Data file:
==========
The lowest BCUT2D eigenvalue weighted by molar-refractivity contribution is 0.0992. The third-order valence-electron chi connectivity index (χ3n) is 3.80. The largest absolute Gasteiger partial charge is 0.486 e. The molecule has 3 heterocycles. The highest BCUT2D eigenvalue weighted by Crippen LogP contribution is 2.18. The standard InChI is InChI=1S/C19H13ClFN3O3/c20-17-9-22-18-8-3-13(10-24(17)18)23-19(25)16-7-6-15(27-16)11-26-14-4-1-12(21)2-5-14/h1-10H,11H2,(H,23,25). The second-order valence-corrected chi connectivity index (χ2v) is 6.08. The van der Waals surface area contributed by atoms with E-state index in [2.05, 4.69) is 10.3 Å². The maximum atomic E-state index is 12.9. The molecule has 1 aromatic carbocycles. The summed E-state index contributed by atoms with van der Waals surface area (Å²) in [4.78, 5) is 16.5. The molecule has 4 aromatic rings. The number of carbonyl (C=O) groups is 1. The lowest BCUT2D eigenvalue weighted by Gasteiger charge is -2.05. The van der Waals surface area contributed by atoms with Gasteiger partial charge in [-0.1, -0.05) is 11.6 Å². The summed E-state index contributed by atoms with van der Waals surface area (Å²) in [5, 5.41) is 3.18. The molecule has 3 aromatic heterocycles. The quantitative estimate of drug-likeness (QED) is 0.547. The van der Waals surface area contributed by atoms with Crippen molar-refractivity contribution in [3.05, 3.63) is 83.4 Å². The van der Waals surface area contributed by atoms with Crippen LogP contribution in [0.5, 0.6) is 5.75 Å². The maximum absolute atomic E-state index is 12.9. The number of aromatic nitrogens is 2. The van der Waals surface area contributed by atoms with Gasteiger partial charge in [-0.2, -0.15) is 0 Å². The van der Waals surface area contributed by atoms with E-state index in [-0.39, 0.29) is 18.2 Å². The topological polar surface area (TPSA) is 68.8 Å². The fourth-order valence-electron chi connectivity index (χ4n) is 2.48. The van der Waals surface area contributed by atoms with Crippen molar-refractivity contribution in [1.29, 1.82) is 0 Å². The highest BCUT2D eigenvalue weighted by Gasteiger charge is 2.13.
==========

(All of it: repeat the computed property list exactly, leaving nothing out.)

The lowest BCUT2D eigenvalue weighted by molar-refractivity contribution is 0.0992. The third-order valence-electron chi connectivity index (χ3n) is 3.80. The largest absolute Gasteiger partial charge is 0.486 e. The molecule has 3 heterocycles. The highest BCUT2D eigenvalue weighted by Crippen LogP contribution is 2.18. The standard InChI is InChI=1S/C19H13ClFN3O3/c20-17-9-22-18-8-3-13(10-24(17)18)23-19(25)16-7-6-15(27-16)11-26-14-4-1-12(21)2-5-14/h1-10H,11H2,(H,23,25). The second-order valence-corrected chi connectivity index (χ2v) is 6.08. The van der Waals surface area contributed by atoms with E-state index in [2.05, 4.69) is 10.3 Å². The maximum atomic E-state index is 12.9. The molecule has 1 aromatic carbocycles. The summed E-state index contributed by atoms with van der Waals surface area (Å²) in [4.78, 5) is 16.5. The molecule has 4 aromatic rings. The number of carbonyl (C=O) groups is 1. The lowest BCUT2D eigenvalue weighted by Gasteiger charge is -2.05. The van der Waals surface area contributed by atoms with Gasteiger partial charge in [-0.1, -0.05) is 11.6 Å². The summed E-state index contributed by atoms with van der Waals surface area (Å²) in [5, 5.41) is 3.18. The molecule has 3 aromatic heterocycles. The quantitative estimate of drug-likeness (QED) is 0.547. The van der Waals surface area contributed by atoms with Crippen molar-refractivity contribution in [3.05, 3.63) is 83.4 Å². The van der Waals surface area contributed by atoms with Crippen LogP contribution in [0.5, 0.6) is 5.75 Å². The maximum absolute atomic E-state index is 12.9. The number of aromatic nitrogens is 2. The van der Waals surface area contributed by atoms with Gasteiger partial charge in [-0.2, -0.15) is 0 Å². The van der Waals surface area contributed by atoms with E-state index in [-0.39, 0.29) is 18.2 Å². The topological polar surface area (TPSA) is 68.8 Å². The fourth-order valence-electron chi connectivity index (χ4n) is 2.48. The van der Waals surface area contributed by atoms with Crippen molar-refractivity contribution in [1.29, 1.82) is 0 Å². The highest BCUT2D eigenvalue weighted by Gasteiger charge is 2.13.